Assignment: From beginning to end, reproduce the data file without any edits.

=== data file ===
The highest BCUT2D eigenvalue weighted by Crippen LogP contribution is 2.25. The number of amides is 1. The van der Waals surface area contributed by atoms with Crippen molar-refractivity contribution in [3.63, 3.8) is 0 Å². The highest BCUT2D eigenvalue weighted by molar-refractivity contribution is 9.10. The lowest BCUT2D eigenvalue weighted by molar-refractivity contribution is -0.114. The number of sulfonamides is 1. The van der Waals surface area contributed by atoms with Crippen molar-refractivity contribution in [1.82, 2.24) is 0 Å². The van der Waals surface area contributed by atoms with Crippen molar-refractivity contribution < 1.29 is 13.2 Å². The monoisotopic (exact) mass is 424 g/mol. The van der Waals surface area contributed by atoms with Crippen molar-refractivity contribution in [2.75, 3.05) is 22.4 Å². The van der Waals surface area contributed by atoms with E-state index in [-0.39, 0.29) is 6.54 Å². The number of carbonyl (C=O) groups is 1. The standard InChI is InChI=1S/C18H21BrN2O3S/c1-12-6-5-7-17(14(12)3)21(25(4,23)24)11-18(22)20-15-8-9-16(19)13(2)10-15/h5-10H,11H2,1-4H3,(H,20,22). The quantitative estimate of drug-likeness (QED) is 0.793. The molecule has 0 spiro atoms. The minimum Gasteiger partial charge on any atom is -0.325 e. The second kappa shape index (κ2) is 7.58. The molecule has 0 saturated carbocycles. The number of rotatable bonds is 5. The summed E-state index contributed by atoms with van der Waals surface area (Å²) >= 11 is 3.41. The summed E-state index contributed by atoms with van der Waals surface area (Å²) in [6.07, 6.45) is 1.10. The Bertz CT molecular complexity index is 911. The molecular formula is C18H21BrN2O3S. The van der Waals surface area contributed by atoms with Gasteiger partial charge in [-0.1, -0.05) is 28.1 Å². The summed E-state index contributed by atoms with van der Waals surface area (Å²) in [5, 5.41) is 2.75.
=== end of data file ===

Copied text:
The highest BCUT2D eigenvalue weighted by Crippen LogP contribution is 2.25. The number of amides is 1. The van der Waals surface area contributed by atoms with Crippen molar-refractivity contribution in [3.63, 3.8) is 0 Å². The highest BCUT2D eigenvalue weighted by molar-refractivity contribution is 9.10. The lowest BCUT2D eigenvalue weighted by molar-refractivity contribution is -0.114. The number of sulfonamides is 1. The van der Waals surface area contributed by atoms with Crippen molar-refractivity contribution in [1.82, 2.24) is 0 Å². The van der Waals surface area contributed by atoms with Crippen molar-refractivity contribution < 1.29 is 13.2 Å². The monoisotopic (exact) mass is 424 g/mol. The van der Waals surface area contributed by atoms with Crippen molar-refractivity contribution in [2.75, 3.05) is 22.4 Å². The van der Waals surface area contributed by atoms with E-state index in [-0.39, 0.29) is 6.54 Å². The number of carbonyl (C=O) groups is 1. The standard InChI is InChI=1S/C18H21BrN2O3S/c1-12-6-5-7-17(14(12)3)21(25(4,23)24)11-18(22)20-15-8-9-16(19)13(2)10-15/h5-10H,11H2,1-4H3,(H,20,22). The quantitative estimate of drug-likeness (QED) is 0.793. The molecule has 0 spiro atoms. The minimum Gasteiger partial charge on any atom is -0.325 e. The second kappa shape index (κ2) is 7.58. The molecule has 0 saturated carbocycles. The number of rotatable bonds is 5. The summed E-state index contributed by atoms with van der Waals surface area (Å²) >= 11 is 3.41. The summed E-state index contributed by atoms with van der Waals surface area (Å²) in [6.07, 6.45) is 1.10. The Bertz CT molecular complexity index is 911. The molecular formula is C18H21BrN2O3S. The van der Waals surface area contributed by atoms with Gasteiger partial charge in [-0.1, -0.05) is 28.1 Å². The summed E-state index contributed by atoms with van der Waals surface area (Å²) in [5, 5.41) is 2.75.